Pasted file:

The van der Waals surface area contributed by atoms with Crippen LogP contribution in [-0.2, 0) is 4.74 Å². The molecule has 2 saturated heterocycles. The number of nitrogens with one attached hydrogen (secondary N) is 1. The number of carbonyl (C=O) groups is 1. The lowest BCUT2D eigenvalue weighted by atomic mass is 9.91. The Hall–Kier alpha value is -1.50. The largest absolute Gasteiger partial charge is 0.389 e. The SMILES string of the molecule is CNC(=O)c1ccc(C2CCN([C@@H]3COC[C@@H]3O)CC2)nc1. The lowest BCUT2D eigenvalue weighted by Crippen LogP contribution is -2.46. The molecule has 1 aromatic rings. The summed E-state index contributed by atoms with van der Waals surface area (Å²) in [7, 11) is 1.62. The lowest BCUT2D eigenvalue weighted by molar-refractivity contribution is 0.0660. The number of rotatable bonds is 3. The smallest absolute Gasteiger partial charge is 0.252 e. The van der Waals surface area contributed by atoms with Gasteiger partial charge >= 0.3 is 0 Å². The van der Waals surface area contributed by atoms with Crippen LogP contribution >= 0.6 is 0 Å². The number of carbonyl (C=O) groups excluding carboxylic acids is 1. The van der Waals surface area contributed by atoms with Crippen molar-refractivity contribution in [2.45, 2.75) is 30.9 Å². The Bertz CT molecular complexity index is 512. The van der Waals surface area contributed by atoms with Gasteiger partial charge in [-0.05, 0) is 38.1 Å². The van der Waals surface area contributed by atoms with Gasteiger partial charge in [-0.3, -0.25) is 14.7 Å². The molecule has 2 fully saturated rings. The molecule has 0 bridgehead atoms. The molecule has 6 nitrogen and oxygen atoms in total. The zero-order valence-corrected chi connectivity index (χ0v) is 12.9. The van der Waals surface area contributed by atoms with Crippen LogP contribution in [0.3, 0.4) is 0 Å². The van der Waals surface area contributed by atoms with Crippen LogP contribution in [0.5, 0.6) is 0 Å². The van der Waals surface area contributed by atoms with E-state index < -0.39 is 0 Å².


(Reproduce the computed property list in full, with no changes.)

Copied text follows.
The van der Waals surface area contributed by atoms with Crippen LogP contribution in [-0.2, 0) is 4.74 Å². The molecule has 2 saturated heterocycles. The number of nitrogens with one attached hydrogen (secondary N) is 1. The number of carbonyl (C=O) groups is 1. The lowest BCUT2D eigenvalue weighted by atomic mass is 9.91. The Hall–Kier alpha value is -1.50. The largest absolute Gasteiger partial charge is 0.389 e. The SMILES string of the molecule is CNC(=O)c1ccc(C2CCN([C@@H]3COC[C@@H]3O)CC2)nc1. The lowest BCUT2D eigenvalue weighted by Crippen LogP contribution is -2.46. The molecule has 1 aromatic rings. The summed E-state index contributed by atoms with van der Waals surface area (Å²) in [7, 11) is 1.62. The lowest BCUT2D eigenvalue weighted by molar-refractivity contribution is 0.0660. The number of rotatable bonds is 3. The smallest absolute Gasteiger partial charge is 0.252 e. The van der Waals surface area contributed by atoms with Gasteiger partial charge >= 0.3 is 0 Å². The van der Waals surface area contributed by atoms with Crippen LogP contribution >= 0.6 is 0 Å². The number of carbonyl (C=O) groups excluding carboxylic acids is 1. The van der Waals surface area contributed by atoms with Crippen molar-refractivity contribution in [2.45, 2.75) is 30.9 Å². The Bertz CT molecular complexity index is 512. The van der Waals surface area contributed by atoms with Gasteiger partial charge in [-0.05, 0) is 38.1 Å². The van der Waals surface area contributed by atoms with Gasteiger partial charge in [-0.3, -0.25) is 14.7 Å². The molecule has 2 fully saturated rings. The molecule has 0 bridgehead atoms. The molecule has 6 nitrogen and oxygen atoms in total. The zero-order valence-corrected chi connectivity index (χ0v) is 12.9. The van der Waals surface area contributed by atoms with Crippen LogP contribution in [0.3, 0.4) is 0 Å². The van der Waals surface area contributed by atoms with Crippen LogP contribution in [0.5, 0.6) is 0 Å². The van der Waals surface area contributed by atoms with E-state index < -0.39 is 0 Å².